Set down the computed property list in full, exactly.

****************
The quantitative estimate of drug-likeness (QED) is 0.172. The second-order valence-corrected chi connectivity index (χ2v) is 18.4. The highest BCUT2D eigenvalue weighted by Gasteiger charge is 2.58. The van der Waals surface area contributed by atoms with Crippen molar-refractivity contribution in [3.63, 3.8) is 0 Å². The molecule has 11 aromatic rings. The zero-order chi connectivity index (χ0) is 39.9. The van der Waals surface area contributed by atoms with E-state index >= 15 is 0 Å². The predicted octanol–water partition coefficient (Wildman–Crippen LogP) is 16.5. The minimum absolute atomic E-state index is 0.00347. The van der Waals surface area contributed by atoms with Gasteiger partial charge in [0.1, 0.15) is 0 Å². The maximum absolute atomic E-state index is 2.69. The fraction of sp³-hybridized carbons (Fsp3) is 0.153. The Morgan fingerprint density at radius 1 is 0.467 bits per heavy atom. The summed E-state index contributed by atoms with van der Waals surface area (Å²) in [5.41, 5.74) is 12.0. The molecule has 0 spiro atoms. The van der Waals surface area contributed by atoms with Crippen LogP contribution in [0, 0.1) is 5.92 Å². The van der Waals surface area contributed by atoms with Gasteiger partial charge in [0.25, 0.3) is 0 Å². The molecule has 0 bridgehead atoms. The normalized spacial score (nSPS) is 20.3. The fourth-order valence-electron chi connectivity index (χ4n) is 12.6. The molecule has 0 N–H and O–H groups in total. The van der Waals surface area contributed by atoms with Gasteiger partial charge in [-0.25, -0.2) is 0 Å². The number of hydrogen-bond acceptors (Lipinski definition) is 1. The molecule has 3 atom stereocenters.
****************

The quantitative estimate of drug-likeness (QED) is 0.172. The second-order valence-corrected chi connectivity index (χ2v) is 18.4. The highest BCUT2D eigenvalue weighted by Gasteiger charge is 2.58. The van der Waals surface area contributed by atoms with Crippen molar-refractivity contribution in [3.63, 3.8) is 0 Å². The molecule has 11 aromatic rings. The zero-order chi connectivity index (χ0) is 39.9. The van der Waals surface area contributed by atoms with E-state index >= 15 is 0 Å². The predicted octanol–water partition coefficient (Wildman–Crippen LogP) is 16.5. The minimum absolute atomic E-state index is 0.00347. The van der Waals surface area contributed by atoms with Gasteiger partial charge in [0.1, 0.15) is 0 Å². The maximum absolute atomic E-state index is 2.69. The fraction of sp³-hybridized carbons (Fsp3) is 0.153. The Morgan fingerprint density at radius 1 is 0.467 bits per heavy atom. The summed E-state index contributed by atoms with van der Waals surface area (Å²) in [5.41, 5.74) is 12.0. The molecule has 0 spiro atoms. The van der Waals surface area contributed by atoms with Crippen LogP contribution in [0, 0.1) is 5.92 Å². The van der Waals surface area contributed by atoms with Gasteiger partial charge in [0.25, 0.3) is 0 Å². The molecule has 0 bridgehead atoms. The normalized spacial score (nSPS) is 20.3. The fourth-order valence-electron chi connectivity index (χ4n) is 12.6. The molecule has 0 N–H and O–H groups in total. The van der Waals surface area contributed by atoms with Gasteiger partial charge in [-0.25, -0.2) is 0 Å². The number of hydrogen-bond acceptors (Lipinski definition) is 1. The molecule has 3 atom stereocenters.